EMMET HIRSCH, MD
My research has focused on understanding the mechanisms of parturition, with a particular emphasis on the molecular pathogenesis of infection- and inflammation-associated preterm labor. The current focuses of our NIH-funded lab are prevention of preterm delivery (including the potential of surfactant protein A (SP-A) for use as a preventive agent for preterm birth), and the relative roles of the mother and fetus in signaling for labor.
I remain active in clinical obstetrics and gynecology and was Director of Obstetrics for NorthShore University HealthSystem from 2001 through 2015. My clinical research interests fall under the rubric of safe pregnancy outcomes. I have made contributions in the areas of promotion of safe vaginal delivery, prevention of surgical site infections and improved diagnostic criteria for gestational diabetes, among other topics.
I have always been an active mentor, having worked with many residents, clinical fellows and post-doctoral research fellows in their clinical and lab-based research. I am particularly proud of the many undergraduate lab assistants I have mentored who have gone on to successful careers in medicine and science.
Finally, I have an interest in popular communication of complex issues in medicine (ethics, physician-patient relationships, medical education, adverse events, etc). I am the author of a novel (The Education of Doctor Montefiore) and several opinion pieces and essays that have been published in The New England Journal of Medicine, JAMA, Obstetrics and Gynecology, The American Journal of Obstetrics and Gynecology, and other journals.
CHANDRASHEKARA KYATHANAHALLI, PhD
Research Scientist I
Dr. Chandru received his Ph.D. degree in Biochemistry from Central Food Technological Research Institute, Mysore, India. His initial postdoctoral training at Wayne State University was centered on G-protein-mediated signaling mechanisms in islet beta-cell function. Thereafter he joined Dr. Jennifer Condon’s laboratory and examined the role of endoplasmic reticulum stress in the initiation of both preterm and term labor. Dr. Chandru is currently a Research Scientist in Dr. Hirsch’s lab laying the groundwork for developing surfactant protein-A (SP-A) and its derivatives as a preventative or therapeutic agent for preterm labor in humans.
Dr. Chandru’s second research focus is situated at the interface of molecular and cellular virology. Anelloviruses populate the human blood virome in pregnant patients, but there is little to no knowledge of their impact on pregnancy outcomes. With the funding support from NorthShore University HealthSystem Research Institute/Medical Group Pilot Grant Program, Dr. Chandru is currently investigating what impact, if any, anellovirus colonization has on pregnancy, labor, and birth.
MADDY SNEDDEN, BS
I earned a Bachelor of Science in Biology Education from Purdue University and taught a variety of science subjects in grades 6-12 before returning to research. As an undergraduate I characterized SNPs and other genetic markers in both Salmonella and salmonids, and helped map genes to identify allelic variants and gene expression differences associated with life history changes in Oncorhynchus mykiss. As a part of Hirsch Lab I am optimizing conditions for culturing murine uterine explants so that their inflammatory response can be measured. This culture system will be used to test the efficacy and mechanism of action of truncated surfactant protein (SP)-A constructs in suppressing inflammation, with the ultimate goal of developing an effective treatment for preterm labor.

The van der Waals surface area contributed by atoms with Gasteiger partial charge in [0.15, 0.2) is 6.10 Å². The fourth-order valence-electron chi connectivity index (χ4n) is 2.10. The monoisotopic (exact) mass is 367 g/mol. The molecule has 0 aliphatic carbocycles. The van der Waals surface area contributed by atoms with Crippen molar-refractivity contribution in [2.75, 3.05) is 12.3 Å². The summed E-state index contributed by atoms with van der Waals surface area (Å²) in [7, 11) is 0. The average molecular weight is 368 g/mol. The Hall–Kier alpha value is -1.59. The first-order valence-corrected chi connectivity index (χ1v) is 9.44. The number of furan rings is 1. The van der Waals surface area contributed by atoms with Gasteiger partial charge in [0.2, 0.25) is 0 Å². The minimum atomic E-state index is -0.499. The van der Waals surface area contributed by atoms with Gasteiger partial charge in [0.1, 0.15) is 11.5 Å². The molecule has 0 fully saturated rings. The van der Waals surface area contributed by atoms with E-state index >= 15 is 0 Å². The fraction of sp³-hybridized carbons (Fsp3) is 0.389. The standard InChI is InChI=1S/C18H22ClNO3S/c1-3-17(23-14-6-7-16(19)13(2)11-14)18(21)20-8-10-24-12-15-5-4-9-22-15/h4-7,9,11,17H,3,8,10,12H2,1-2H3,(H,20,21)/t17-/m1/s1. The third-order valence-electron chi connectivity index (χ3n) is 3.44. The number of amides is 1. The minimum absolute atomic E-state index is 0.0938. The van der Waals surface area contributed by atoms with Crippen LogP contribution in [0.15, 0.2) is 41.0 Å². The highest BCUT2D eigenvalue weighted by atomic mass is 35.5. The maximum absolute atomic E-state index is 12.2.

When not at the lab, I enjoy baking, art, and storytelling – whether that be listening, reading, writing, or collaborative efforts around a game table. My two cats are a constant source of joy and amusement; they tolerate my affection admirably. I would not be where I am today without the love and support of my husband and family.
Camilla is currently a sophomore at Brown University. She is pursuing an Sc.B. degree in Neuroscience while exploring public health and biology courses. She enjoys volunteering outside of school and putting her Spanish fluency to use as a medical interpreter. In the future, she hopes to attend medical school. Camilla is excited to be joining the Hirsch lab and completing research with her new mentors in the field of women’s health. Outside of the lab, Camilla plays soccer for the school club team, reads mystery novels, and goes for long walks.
MARCI ADAMS, MPH
I graduated with a bachelor’s degree in Statistics and worked in television audience measurement for 13 years before returning to school for my Master of Public Health degree with a focus on Maternal-Child Health Epidemiology. During my graduate program I worked as Research Coordinator on Dr. Hirsch’s ‘Molecular Pathogenesis of Health Disparities in Infection-Induced Preterm Birth’ study, recruiting and interviewing patients, and collecting specimens and clinical data. Subsequently I managed clinical research staff and projects in all divisions of the department of OB-Gyn. Currently I provide clinical data and custom analysis for users across the department, including retrospective research datasets, and reports used for Quality Assurance, administrative decisions, and grant applications. In my free time, I try to keep up with my active 2 young sons, and enjoy spending time outside and hanging out with friends and family.